OTISFIELD — Kristen Roy of Friends of Scribner Hill is calling on the town Board of Appeals again to do the “moral” thing and send the case for a telecommunications tower on Scribner Hill back to the Planning Board for a full review.
That action, she said, could end what has turned into a "long legal battle" between the town and Friends of Scribner Hill.
Roy issued the statement this week after town officials agreed to a third Board of Appeals hearing. Oxford County Superior Court Justice Robert Clifford told town officials to decide whether to hold the hearing. It is set for 7 p.m. Oct. 18 in the East Otisfield Community Hall on Route 121.
“If the Board of Appeals is truly unbiased, their moral compass and legal obligation will guide them to listen to what we have to say and remand this back to the Planning Board, who need to address the needs of the people and protect our natural resources, as well as the health and safety of our citizens,” Roy wrote in an email to the Sun Journal. “That would be the only moral thing to do.”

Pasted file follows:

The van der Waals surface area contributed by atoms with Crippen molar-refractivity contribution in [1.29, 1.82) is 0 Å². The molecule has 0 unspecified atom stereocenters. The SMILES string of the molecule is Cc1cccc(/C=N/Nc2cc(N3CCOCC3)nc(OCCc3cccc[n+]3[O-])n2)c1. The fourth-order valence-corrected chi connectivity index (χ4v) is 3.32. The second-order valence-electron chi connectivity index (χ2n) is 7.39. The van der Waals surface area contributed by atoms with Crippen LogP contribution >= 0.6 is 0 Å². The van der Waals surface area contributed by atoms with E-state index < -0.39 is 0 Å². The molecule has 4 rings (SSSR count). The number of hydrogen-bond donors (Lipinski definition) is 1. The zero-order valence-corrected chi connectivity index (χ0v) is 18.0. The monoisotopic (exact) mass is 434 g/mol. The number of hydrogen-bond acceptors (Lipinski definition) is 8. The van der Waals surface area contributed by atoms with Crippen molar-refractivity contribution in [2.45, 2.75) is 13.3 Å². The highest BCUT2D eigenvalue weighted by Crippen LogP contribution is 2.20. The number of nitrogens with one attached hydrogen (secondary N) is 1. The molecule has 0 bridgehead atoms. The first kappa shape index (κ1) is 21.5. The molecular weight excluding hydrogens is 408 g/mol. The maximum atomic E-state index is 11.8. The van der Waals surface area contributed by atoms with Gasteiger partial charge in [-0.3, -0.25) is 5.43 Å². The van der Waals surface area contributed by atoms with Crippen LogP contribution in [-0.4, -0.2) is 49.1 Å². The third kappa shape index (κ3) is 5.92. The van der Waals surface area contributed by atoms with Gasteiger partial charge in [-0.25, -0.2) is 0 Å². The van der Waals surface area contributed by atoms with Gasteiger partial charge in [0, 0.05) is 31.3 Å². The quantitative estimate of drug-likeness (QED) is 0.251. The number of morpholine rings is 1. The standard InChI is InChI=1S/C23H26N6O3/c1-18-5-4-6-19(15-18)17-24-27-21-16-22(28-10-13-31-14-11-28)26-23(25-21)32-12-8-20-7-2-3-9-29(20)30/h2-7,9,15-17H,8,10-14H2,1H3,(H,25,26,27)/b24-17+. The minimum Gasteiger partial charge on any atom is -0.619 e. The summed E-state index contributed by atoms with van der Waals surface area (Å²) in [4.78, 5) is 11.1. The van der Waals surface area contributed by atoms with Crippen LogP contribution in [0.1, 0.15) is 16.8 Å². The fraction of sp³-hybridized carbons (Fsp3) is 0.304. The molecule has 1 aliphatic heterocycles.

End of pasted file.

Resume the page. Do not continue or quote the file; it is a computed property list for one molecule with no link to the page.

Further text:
The issue has dragged on since January when the Planning Board approved the permit application by U.S. Cellular for a 180-foot tower to hold equipment for cellular phone companies and the Otisfield Fire Department.
Since then, Friends of Scribner Hill and others have filed four appeals, three with the Appeals Board and one with Superior Court in Paris. The complaints to the Appeals Board said, among other matters, that planners did not follow town ordinance and the comprehensive plan in making their decision. The first two appeals were denied.
The appeal to the court, which has taken over the case, asked that the court send the case back to planners for a full hearing. The court will wait to render a decision until the Oct. 18 hearing, Selectman Rick Micklon said.
In her statement Roy said the issue involves not only the Friends of Scribner Hill but the entire town and “is a matter of morality.”
“Is it also morally acceptable for the Planning Board to disregard the intent of the citizens when they voted approval of an ordinance that was clearly intended to protect the health, safety and welfare of the entire community?” she asked. “The Planning Board neglected to even consider the needs of the citizens.”
The group has said it is not against improved wireless communication, but believes the Planning Board failed to give due diligence in the siting approval for the tower.
“If the town officials are truly concerned with public safety, they need to remand this back for review, demand that a thorough, independent professional review be conducted and make certain that the tower will truly serve the needs of the community. This would be the quickest and least expensive way to end a long legal battle,” she concluded.